A week ago, in another conversation, it was observed by a good friend that the “…stupid things that happen at work … must make you really mad.” Before the gifts of dis ease, I probably would have just agreed. But I realize now that anymore, I don’t feel mad. I feel sad, and I am sorry. I am sad that often, our time together is spent in such inauthentic space, where we must play the self-other game striving will against will, seeking the inevitable chess openings that will lead to temporary victory, even while sacrificing our humanity like a pawn that leads to the ultimate checkmate. It strikes me as the same kind of diminishing return that comes in utter aloneness. I am sorry that I have dehumanized others in my own participation, incorrectly perceiving this as my only choice. The fear of the supposed chasms of space between billions of humans can appear to be eased by such activity, but dis ease tells me that those spaces do not exist, and that fear is their only trace.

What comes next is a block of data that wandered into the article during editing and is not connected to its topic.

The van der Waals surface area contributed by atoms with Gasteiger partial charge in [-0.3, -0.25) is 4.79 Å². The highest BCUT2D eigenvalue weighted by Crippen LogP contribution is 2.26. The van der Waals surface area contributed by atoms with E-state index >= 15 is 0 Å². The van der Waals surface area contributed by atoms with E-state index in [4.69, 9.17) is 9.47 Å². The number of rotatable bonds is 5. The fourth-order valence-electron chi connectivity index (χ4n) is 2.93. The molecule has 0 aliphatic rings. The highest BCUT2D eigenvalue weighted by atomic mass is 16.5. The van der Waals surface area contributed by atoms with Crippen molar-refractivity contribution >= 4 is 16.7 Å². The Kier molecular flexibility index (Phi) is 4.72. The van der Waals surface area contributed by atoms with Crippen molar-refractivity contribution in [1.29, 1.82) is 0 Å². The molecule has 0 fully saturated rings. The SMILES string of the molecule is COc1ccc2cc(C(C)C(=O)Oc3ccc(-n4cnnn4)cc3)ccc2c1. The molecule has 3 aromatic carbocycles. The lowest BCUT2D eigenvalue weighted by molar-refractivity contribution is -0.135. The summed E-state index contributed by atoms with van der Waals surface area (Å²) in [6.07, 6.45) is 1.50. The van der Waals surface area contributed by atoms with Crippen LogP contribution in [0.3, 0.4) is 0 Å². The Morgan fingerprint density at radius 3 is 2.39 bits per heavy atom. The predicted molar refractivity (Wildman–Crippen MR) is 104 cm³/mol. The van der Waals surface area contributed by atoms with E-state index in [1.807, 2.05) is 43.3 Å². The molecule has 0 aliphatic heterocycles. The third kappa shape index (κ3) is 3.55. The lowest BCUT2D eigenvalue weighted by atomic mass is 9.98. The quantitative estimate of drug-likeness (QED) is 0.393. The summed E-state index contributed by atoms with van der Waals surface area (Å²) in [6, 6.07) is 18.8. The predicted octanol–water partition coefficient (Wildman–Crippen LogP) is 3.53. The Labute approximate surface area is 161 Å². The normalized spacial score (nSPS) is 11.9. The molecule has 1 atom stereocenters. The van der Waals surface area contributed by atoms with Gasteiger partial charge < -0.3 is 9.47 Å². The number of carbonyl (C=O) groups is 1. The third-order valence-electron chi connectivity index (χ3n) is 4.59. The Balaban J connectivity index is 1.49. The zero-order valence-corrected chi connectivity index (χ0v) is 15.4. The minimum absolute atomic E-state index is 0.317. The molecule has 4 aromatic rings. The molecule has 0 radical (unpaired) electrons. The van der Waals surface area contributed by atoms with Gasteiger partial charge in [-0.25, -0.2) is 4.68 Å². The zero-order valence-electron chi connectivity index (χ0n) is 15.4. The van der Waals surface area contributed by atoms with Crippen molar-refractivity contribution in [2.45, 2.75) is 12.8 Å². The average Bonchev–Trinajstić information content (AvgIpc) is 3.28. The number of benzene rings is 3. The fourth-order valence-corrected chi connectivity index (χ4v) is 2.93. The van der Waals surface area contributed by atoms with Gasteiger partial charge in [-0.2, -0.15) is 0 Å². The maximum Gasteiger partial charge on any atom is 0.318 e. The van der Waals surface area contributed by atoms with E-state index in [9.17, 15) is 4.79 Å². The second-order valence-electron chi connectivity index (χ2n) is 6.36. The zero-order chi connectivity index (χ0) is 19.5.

Crosby, Stills, Nash and Young might have had it right—

And you, of tender years,
Can’t know the fears that your elders grew by,
And so please help them with your youth,
They seek the truth before they can die.

In the meantime, I’m going to try to stay present in the space of no space, and feel the love and energy of so many who are not apart, but of whom I am a part. It just seems like the best politics to do so.

The Teacher